Friday, September 21, 2007


From the Archives

(March 2005) Sunday night. I pulled out clay yesterday but never got around to sculpting anything. Have been wanting to shape something with my hands, which is a very different creative process than painting or drawing, less cerebral.

There’s something very satisfying about digging your hands down into your medium, getting them dirty, something very sensuous about molding a human form accurately out of clay.

Shaping it with your hands really makes you think about the hollows and curves of the human body, makes you pay attention. Tactile.

Or maybe this is just sexual frustration....

Guess I won’t get to experience this sensuous pleasure for a couple more weeks though, since I’m off to the lowlands soon and the process is really not very satisfying if you can’t complete at least the basic form in your initial sitting.

A sculpture is like a poem that way. I fine-tune poems to the nth degree after writing them and am always walking around with them in my head, trying to find a more precise word or phrase or image that will make them a little cleaner, a little tighter, that might scan a little better while providing deeper meaning, better music, nuance. Whatever.

I edit them on an ongoing basis, but really have to get the whole poem down on paper in my initial sitting or it’s lost.

Got up at 6 this morning and worked for nearly 7 hours on the second edition of my completely subjective compilation of poems that I think are good. The book is 200+ pages long and there’s at least one beautiful photograph on every spread.

I got the idea for the compilation a couple of Christmases ago after several friends said they would like to read more poetry, but wished I would give them some idea of where to start.

So I pulled poems together quickly, typeset the pages, made 20 or so funky leather covers, and handed the first, homemade books out as holiday gifts.

Like all rush projects, though, my initial edition contains errors (gasp!). I’ve promised books to other pals and some have reminded me that I haven’t yet delivered though, so it is high time that I finish a new edition.

This collection works very well sequentially, although the only real themes I used when compiling it were the moon at the beginning and rain at the end. I do cringe every time I discover another typo though.

Thought I could proof the whole thing and complete the rest of the updates yesterday morning, but I included some of my own poems in the collection and an unexpected result of proofreading was that I stopped proofing and instead reworked three of my own poems.

The changes are minor—just two words in one poem, a new stanza in another, and several new lines and phrases in the third—but improvements nonetheless, and two are already published in their earlier form, but at least I know they’re better now.

Have pondered one of the poems for a long while but couldn’t quite put my finger on what to do to make the meaning so clear that even an editor on the Sinister Wisdom collective would comprehend my meaning.

Now that’s not a very nice thing to say, I know, but the editorial collective of that fine journal rejected the poem and actually returned it to me with a condescending lecture along the lines of um, you probably don’t know this, living in the South as you do, but the word "nigger" is considered offensive in most circles and MLK and other activists worked and died in your region to make you people aware of how offensive you are when you use that term.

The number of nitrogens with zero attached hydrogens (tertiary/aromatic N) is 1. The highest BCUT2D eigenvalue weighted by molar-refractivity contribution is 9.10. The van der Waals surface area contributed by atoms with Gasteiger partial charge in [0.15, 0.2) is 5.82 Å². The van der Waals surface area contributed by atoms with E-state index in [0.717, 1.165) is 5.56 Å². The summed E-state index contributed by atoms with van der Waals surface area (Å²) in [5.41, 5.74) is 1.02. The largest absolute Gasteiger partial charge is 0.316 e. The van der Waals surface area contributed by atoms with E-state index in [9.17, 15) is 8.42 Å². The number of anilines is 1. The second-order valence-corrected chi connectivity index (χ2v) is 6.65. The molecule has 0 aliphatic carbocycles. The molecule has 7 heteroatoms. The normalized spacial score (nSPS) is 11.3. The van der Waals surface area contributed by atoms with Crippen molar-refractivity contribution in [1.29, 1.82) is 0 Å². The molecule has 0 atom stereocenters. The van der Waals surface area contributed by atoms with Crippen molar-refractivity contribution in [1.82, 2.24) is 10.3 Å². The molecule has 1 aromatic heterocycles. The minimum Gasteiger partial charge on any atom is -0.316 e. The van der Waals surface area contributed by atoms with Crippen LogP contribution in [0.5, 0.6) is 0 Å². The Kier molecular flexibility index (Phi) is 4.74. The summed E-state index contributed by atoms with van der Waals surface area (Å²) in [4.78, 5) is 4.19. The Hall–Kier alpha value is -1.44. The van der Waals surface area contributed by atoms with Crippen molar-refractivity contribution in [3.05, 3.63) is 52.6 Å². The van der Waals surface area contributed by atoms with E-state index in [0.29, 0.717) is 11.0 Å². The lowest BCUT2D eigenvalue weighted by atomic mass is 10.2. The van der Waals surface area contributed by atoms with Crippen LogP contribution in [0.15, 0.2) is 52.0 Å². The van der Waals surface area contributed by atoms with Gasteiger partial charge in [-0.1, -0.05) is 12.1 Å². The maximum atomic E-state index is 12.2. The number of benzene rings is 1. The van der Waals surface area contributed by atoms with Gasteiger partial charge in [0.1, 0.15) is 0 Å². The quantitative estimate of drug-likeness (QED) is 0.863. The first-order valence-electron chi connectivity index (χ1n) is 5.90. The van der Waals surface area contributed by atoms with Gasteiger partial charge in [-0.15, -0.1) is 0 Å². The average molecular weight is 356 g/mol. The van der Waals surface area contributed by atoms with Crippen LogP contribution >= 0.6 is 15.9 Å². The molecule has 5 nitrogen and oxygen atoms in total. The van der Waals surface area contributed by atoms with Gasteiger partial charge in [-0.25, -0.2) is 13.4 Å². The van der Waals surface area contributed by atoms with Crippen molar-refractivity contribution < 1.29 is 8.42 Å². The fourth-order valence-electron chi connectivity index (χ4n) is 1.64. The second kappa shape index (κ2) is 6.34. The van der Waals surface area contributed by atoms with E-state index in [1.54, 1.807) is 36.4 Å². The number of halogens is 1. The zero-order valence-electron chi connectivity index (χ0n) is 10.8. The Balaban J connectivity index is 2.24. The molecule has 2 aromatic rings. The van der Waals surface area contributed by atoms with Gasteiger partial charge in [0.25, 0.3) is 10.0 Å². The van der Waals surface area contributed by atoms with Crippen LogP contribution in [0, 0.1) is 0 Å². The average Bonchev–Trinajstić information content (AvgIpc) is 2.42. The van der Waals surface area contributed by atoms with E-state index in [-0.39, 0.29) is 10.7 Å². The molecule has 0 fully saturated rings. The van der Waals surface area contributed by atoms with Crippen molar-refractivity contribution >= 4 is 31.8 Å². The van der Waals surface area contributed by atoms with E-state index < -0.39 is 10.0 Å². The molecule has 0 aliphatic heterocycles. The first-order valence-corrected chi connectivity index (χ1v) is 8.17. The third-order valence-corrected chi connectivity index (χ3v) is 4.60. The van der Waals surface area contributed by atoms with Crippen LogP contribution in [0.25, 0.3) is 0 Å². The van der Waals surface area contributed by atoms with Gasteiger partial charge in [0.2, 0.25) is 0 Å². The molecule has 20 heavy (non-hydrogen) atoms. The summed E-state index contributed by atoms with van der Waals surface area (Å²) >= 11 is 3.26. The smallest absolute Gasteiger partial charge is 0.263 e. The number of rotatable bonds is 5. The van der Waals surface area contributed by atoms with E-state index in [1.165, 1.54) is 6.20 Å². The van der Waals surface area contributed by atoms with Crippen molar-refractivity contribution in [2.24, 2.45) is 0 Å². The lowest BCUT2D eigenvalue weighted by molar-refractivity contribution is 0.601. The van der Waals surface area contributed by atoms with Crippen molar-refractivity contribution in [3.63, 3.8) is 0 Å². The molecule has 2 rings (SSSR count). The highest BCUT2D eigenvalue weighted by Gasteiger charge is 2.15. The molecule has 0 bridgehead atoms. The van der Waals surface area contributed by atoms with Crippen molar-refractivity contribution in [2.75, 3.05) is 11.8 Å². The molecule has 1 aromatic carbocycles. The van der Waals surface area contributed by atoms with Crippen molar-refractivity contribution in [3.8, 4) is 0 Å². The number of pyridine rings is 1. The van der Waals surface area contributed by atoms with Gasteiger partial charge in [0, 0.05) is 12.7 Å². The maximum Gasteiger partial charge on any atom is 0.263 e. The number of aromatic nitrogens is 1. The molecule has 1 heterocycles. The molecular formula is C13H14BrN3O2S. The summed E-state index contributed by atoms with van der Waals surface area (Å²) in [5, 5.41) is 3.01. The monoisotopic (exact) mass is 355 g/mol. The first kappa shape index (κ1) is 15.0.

Guess it was clearly time they raised my consciousness about these facts since, excuse me, I’ve been living in a holler with all my barefoot and pregnant sisters and rapist brothers drinking moonshine these last forty-some years.

Let me back up here and say that a one-time colleague of mine actually founded Sinister Wisdom (the first lesbian journal in the US) many, many moons ago and she’s the one who suggested that I send this poem there.

The journal is run by a collective these days though, and I suppose those nice urban lesbians saw my southern address, saw that word, and didn’t even bother to determine what the actual poem said.

That’s the only explanation I have for their condescension, since over twenty readers commented on earlier drafts and not one of them had any trouble grasping that the poem actually comments on the damaging pervasiveness of racism and religious bias and poverty in the south.

The poem’s been published elsewhere now, but I guess it’s obvious that their letter still goads me and I pondered long and hard how to beat people over the head with my message without compromising the poetry.

Seemed obvious, once I figured it out.

Derogatory comments about Southerners (or poverty) rarely surprise me anymore, but they do offend me. You can practically watch a non-Southerner register your accent then drop their perception of your IQ score by 30 points.

Once, in the city, I was at a karate party with the great-whatever-granddaughter of—O hell, I’ll just say his name: David Hume—and little Maggie was so condescending to me that, after she said who her great-whatever-grandfather was for about the third time, that I said “O, who’s that?” in a smart-ass voice (to mostly amuse my friends and myself).

She replied “Where did you go to school?” and I told her the name of the southern state university where I completed undergraduate work—one that ranks consistently ranks among the top ten state universities, mind you, but she walked off shaking her Yalie head, satisfied that she’d just verified how backwards the deep South is and I didn’t even bother correcting her.

Now if she’d wanted to discuss the education I received in public schools prior to going to college, then that would have been another story....

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